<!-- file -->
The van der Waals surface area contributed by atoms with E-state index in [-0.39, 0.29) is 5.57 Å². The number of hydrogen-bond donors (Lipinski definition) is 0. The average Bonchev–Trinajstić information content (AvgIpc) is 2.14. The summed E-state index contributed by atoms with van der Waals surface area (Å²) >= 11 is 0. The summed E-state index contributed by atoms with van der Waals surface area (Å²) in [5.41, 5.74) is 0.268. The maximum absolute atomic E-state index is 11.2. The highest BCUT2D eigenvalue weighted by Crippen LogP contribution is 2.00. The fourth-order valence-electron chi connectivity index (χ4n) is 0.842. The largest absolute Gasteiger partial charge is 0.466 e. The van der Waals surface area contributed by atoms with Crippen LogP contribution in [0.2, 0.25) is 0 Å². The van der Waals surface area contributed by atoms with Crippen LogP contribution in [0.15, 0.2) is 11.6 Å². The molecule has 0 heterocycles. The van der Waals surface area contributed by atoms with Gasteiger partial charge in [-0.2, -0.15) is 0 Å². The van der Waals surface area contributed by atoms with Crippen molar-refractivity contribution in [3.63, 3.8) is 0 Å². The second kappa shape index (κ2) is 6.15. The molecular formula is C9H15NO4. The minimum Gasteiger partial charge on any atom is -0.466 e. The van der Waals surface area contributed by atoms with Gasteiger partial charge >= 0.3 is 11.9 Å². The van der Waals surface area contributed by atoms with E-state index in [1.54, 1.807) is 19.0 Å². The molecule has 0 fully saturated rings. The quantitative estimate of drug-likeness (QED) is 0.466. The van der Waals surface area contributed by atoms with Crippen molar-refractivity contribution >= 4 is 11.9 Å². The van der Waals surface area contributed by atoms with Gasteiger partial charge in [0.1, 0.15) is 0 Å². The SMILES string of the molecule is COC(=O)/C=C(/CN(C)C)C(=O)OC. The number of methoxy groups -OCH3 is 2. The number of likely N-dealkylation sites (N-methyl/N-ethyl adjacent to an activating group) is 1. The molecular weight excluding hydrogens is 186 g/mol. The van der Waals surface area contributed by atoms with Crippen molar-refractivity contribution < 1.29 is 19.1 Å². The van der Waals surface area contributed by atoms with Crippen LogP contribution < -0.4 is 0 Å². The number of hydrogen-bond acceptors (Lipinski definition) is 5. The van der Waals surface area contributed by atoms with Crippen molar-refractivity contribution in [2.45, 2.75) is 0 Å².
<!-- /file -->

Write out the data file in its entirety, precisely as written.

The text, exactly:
The van der Waals surface area contributed by atoms with E-state index in [-0.39, 0.29) is 5.57 Å². The number of hydrogen-bond donors (Lipinski definition) is 0. The average Bonchev–Trinajstić information content (AvgIpc) is 2.14. The summed E-state index contributed by atoms with van der Waals surface area (Å²) >= 11 is 0. The summed E-state index contributed by atoms with van der Waals surface area (Å²) in [5.41, 5.74) is 0.268. The maximum absolute atomic E-state index is 11.2. The highest BCUT2D eigenvalue weighted by Crippen LogP contribution is 2.00. The fourth-order valence-electron chi connectivity index (χ4n) is 0.842. The largest absolute Gasteiger partial charge is 0.466 e. The van der Waals surface area contributed by atoms with Crippen LogP contribution in [0.2, 0.25) is 0 Å². The van der Waals surface area contributed by atoms with Crippen LogP contribution in [0.15, 0.2) is 11.6 Å². The molecule has 0 heterocycles. The van der Waals surface area contributed by atoms with Gasteiger partial charge in [-0.2, -0.15) is 0 Å². The van der Waals surface area contributed by atoms with Crippen molar-refractivity contribution in [3.63, 3.8) is 0 Å². The second kappa shape index (κ2) is 6.15. The molecular formula is C9H15NO4. The minimum Gasteiger partial charge on any atom is -0.466 e. The van der Waals surface area contributed by atoms with Gasteiger partial charge >= 0.3 is 11.9 Å². The van der Waals surface area contributed by atoms with E-state index in [1.54, 1.807) is 19.0 Å². The molecule has 0 fully saturated rings. The quantitative estimate of drug-likeness (QED) is 0.466. The van der Waals surface area contributed by atoms with Crippen molar-refractivity contribution >= 4 is 11.9 Å². The van der Waals surface area contributed by atoms with Gasteiger partial charge in [0.1, 0.15) is 0 Å². The SMILES string of the molecule is COC(=O)/C=C(/CN(C)C)C(=O)OC. The number of methoxy groups -OCH3 is 2. The number of likely N-dealkylation sites (N-methyl/N-ethyl adjacent to an activating group) is 1. The molecular weight excluding hydrogens is 186 g/mol. The van der Waals surface area contributed by atoms with Crippen molar-refractivity contribution < 1.29 is 19.1 Å². The van der Waals surface area contributed by atoms with Crippen LogP contribution < -0.4 is 0 Å². The number of hydrogen-bond acceptors (Lipinski definition) is 5. The van der Waals surface area contributed by atoms with Crippen molar-refractivity contribution in [2.45, 2.75) is 0 Å².